The first PX incident began in the wake of plans by the Xianglu Tenglong Aromatic PX (Xiamen) Co. Ltd. to construct a PX plant in the Haicang District of Xiamen, Fujian. The PX project in Haicang was approved by the State Council in February 2004, the State Environmental Protection Administration (SEPA) passed the Environmental Impact Assessment (EIA) report in 2005, and the State Department and Reform Committee approved the application in July 2006 (Zhu 2007).
However, citizen environmentalists were hard at work to investigate the issue and to gather necessary media, academic and governmental support to oppose the plant’s construction owing to health and environmental concerns. Zhao Yufen, a researcher at the Chinese Academy of Sciences and member of the China People’s Political Consultative Conference (CPPCC) played a key role ensuring that the central authorities in Beijing took notice of the PX issue by enlisting “105 top scientists and veteran officials to sign her submission [to the CPCC]: “A Proposal Recommending the Relocation of The Xiamen Haicang PX Project” (Ansfield 2013). In the proposal, Zhao and her co-authors boldly “questioned the process by which the PX project [had] passed its original environmental impact assessment in 2005 and criticized the fact that [the report] had not been released to the public” (ibid).
After Zhao’s proposal was adopted as a “top recommendation” by the CPPCC in March 2007, “the influential China Youth Daily and the China Business Journal interviewed Zhao and brought her proposal national attention online” (Ansfield 2013). Local media coverage of the controversy eventually attracted journalists from other parts of the country to visit Haicang. Escalating public concerns over the PX project were rapidly disseminated through cell phone text messaging and other forms of social media such as blogs and bulletin board systems (BBS), which culminated in a street protest on 1 June, 2007 that was attended by 8000-10,000 local residents (ibid).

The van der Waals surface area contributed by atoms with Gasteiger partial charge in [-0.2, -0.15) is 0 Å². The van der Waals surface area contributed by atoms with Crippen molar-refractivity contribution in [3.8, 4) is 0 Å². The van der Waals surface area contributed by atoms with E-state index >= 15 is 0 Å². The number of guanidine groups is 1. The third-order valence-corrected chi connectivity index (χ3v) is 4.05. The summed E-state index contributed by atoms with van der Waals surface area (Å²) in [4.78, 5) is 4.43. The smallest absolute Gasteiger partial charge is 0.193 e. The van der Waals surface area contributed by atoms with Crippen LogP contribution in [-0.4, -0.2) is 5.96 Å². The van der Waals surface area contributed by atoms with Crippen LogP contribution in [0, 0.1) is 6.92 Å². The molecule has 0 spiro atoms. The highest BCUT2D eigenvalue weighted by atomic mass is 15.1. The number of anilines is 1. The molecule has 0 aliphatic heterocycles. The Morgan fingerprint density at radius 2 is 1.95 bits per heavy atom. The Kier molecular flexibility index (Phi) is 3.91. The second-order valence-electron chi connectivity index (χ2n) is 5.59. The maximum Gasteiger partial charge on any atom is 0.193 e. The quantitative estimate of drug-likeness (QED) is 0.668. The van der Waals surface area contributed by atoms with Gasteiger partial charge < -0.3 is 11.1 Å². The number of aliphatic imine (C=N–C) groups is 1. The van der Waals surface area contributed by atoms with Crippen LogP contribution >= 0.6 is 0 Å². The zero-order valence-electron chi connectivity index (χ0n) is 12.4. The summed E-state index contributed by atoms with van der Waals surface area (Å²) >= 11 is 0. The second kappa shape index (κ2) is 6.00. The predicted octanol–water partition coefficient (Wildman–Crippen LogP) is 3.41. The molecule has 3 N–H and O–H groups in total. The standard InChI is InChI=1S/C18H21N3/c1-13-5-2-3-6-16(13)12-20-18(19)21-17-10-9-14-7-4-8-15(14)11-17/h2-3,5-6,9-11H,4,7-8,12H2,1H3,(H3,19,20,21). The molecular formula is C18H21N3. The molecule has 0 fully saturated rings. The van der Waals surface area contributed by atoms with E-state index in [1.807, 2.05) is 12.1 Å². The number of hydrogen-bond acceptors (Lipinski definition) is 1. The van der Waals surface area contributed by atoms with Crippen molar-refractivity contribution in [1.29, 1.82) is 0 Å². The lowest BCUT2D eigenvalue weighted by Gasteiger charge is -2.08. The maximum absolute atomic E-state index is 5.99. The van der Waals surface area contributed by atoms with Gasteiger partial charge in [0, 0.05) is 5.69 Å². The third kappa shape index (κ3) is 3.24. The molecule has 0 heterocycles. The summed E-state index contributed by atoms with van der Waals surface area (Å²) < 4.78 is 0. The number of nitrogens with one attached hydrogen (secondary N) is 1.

The subsequent mass public "stroll" (an Internet code word for peaceful protests in China) amongst the residents of Xiamen did not lead to an immediate crackdown on the PX protest, though the Xiamen Public Security Bureau "did try to block the cell phone campaign and the city hall did send out warnings against the public demonstration..." (Yu & Zeng 2010). A few days later, Pan Yue, then Deputy Director of the State Environmental Protection Administration (SEPA), "called for an independent environmental impact assessment (EIA) of the plant as well as of Xiamen's urban development plans (ibid). Pan also suggested that the relevant parties should comply with recently announced regulations on environmental impact assessments that require a public consultation process and the release of relevant information to the public (Civic China, 28 January 2008).
Six months later, on 5 December 2007, a 14-page review report of the strategic EIA conducted by the Chinese Research Academy of Environmental Sciences was published on Xiamen Net, the local government's official website (Yu & Zeng 2010). The report "criticized the Xianglu Group's repeated emissions breaches and their disregard of requests since 2003 from the local environmental protection bureau to tackle [existing] problems. [...] The report pointed out serious flaws in a development scheme for Haicang that was pursuing the conflicting goals of industrialization and urbanization in such a small region (ibid). On 13 December 2007, "a hearing was held to [allow] the public to voice their opinions on the PX plant. One hundred representatives were selected (50 from the municipal People's Congress and Political Consultative Committee and 50 from the general public). 57 spoke at the hearing. 45 of the 49 public representatives opposed the project and 7 of the 8 government officials who did speak also opposed the project" (Martinsen 2007). In face of strong public opposition, the project was eventually relocated to the city of Zhangzhou, Fujian (Yu & Zeng 2010).